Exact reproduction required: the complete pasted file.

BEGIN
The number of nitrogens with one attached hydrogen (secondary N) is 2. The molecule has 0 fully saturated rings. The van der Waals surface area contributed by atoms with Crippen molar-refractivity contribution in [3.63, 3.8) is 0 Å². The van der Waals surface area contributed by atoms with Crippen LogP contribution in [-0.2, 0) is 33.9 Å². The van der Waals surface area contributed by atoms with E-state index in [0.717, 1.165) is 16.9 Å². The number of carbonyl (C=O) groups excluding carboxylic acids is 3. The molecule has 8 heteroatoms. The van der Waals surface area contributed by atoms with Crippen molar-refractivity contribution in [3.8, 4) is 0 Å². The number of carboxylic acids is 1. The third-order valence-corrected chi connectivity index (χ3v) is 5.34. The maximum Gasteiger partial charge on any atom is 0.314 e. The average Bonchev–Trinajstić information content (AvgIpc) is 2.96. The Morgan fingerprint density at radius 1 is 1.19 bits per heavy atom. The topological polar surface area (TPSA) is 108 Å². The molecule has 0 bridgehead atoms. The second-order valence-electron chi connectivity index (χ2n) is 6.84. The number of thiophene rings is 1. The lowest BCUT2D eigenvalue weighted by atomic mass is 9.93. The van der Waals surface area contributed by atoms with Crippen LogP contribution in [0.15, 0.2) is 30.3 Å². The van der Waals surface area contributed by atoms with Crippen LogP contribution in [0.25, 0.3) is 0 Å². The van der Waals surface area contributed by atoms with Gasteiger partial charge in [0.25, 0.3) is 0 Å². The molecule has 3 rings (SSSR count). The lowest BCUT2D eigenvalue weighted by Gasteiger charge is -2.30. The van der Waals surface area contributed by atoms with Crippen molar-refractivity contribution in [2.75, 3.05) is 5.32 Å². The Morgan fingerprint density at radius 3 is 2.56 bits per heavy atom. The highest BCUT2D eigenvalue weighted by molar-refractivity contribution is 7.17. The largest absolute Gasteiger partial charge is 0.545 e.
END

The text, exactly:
The number of nitrogens with one attached hydrogen (secondary N) is 2. The molecule has 0 fully saturated rings. The van der Waals surface area contributed by atoms with Crippen molar-refractivity contribution in [3.63, 3.8) is 0 Å². The van der Waals surface area contributed by atoms with Crippen LogP contribution in [-0.2, 0) is 33.9 Å². The van der Waals surface area contributed by atoms with E-state index in [0.717, 1.165) is 16.9 Å². The number of carbonyl (C=O) groups excluding carboxylic acids is 3. The molecule has 8 heteroatoms. The van der Waals surface area contributed by atoms with Crippen molar-refractivity contribution in [3.8, 4) is 0 Å². The number of carboxylic acids is 1. The third-order valence-corrected chi connectivity index (χ3v) is 5.34. The maximum Gasteiger partial charge on any atom is 0.314 e. The average Bonchev–Trinajstić information content (AvgIpc) is 2.96. The Morgan fingerprint density at radius 1 is 1.19 bits per heavy atom. The topological polar surface area (TPSA) is 108 Å². The molecule has 0 bridgehead atoms. The second-order valence-electron chi connectivity index (χ2n) is 6.84. The number of thiophene rings is 1. The lowest BCUT2D eigenvalue weighted by atomic mass is 9.93. The van der Waals surface area contributed by atoms with Crippen LogP contribution in [0.15, 0.2) is 30.3 Å². The van der Waals surface area contributed by atoms with Crippen LogP contribution in [0.25, 0.3) is 0 Å². The van der Waals surface area contributed by atoms with Gasteiger partial charge in [0.25, 0.3) is 0 Å². The molecule has 3 rings (SSSR count). The lowest BCUT2D eigenvalue weighted by Gasteiger charge is -2.30. The van der Waals surface area contributed by atoms with Crippen molar-refractivity contribution in [2.75, 3.05) is 5.32 Å². The Morgan fingerprint density at radius 3 is 2.56 bits per heavy atom. The highest BCUT2D eigenvalue weighted by molar-refractivity contribution is 7.17. The largest absolute Gasteiger partial charge is 0.545 e.